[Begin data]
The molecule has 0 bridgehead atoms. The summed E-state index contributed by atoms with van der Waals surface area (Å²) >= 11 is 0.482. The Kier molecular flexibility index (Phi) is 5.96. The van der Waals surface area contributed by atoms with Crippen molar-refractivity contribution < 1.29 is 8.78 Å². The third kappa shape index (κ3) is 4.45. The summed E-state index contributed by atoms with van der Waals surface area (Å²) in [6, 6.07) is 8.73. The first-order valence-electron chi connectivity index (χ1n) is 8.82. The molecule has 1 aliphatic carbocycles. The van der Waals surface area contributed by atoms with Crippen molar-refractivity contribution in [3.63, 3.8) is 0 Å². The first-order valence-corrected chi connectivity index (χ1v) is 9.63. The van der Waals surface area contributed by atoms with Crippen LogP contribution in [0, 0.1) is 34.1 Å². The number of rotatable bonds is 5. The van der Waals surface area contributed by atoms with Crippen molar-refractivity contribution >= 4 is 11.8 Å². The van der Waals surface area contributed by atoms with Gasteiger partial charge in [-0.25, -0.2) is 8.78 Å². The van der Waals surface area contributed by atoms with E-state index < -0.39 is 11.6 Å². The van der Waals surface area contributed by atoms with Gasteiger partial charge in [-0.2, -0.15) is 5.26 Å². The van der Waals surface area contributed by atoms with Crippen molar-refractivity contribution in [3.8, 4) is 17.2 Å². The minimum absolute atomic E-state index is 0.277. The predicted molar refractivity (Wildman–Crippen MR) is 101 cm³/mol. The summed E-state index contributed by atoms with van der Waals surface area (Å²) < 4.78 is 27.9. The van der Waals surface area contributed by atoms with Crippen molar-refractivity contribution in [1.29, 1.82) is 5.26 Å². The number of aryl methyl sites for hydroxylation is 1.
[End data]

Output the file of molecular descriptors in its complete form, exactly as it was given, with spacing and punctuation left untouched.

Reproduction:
The molecule has 0 bridgehead atoms. The summed E-state index contributed by atoms with van der Waals surface area (Å²) >= 11 is 0.482. The Kier molecular flexibility index (Phi) is 5.96. The van der Waals surface area contributed by atoms with Crippen molar-refractivity contribution < 1.29 is 8.78 Å². The third kappa shape index (κ3) is 4.45. The summed E-state index contributed by atoms with van der Waals surface area (Å²) in [6, 6.07) is 8.73. The first-order valence-electron chi connectivity index (χ1n) is 8.82. The molecule has 1 aliphatic carbocycles. The van der Waals surface area contributed by atoms with Crippen molar-refractivity contribution in [3.63, 3.8) is 0 Å². The first-order valence-corrected chi connectivity index (χ1v) is 9.63. The van der Waals surface area contributed by atoms with Crippen LogP contribution in [0, 0.1) is 34.1 Å². The number of rotatable bonds is 5. The van der Waals surface area contributed by atoms with Crippen molar-refractivity contribution >= 4 is 11.8 Å². The van der Waals surface area contributed by atoms with Gasteiger partial charge in [-0.25, -0.2) is 8.78 Å². The van der Waals surface area contributed by atoms with E-state index < -0.39 is 11.6 Å². The van der Waals surface area contributed by atoms with Gasteiger partial charge in [-0.2, -0.15) is 5.26 Å². The van der Waals surface area contributed by atoms with Crippen molar-refractivity contribution in [3.8, 4) is 17.2 Å². The minimum absolute atomic E-state index is 0.277. The predicted molar refractivity (Wildman–Crippen MR) is 101 cm³/mol. The summed E-state index contributed by atoms with van der Waals surface area (Å²) < 4.78 is 27.9. The van der Waals surface area contributed by atoms with Crippen molar-refractivity contribution in [1.29, 1.82) is 5.26 Å². The number of aryl methyl sites for hydroxylation is 1.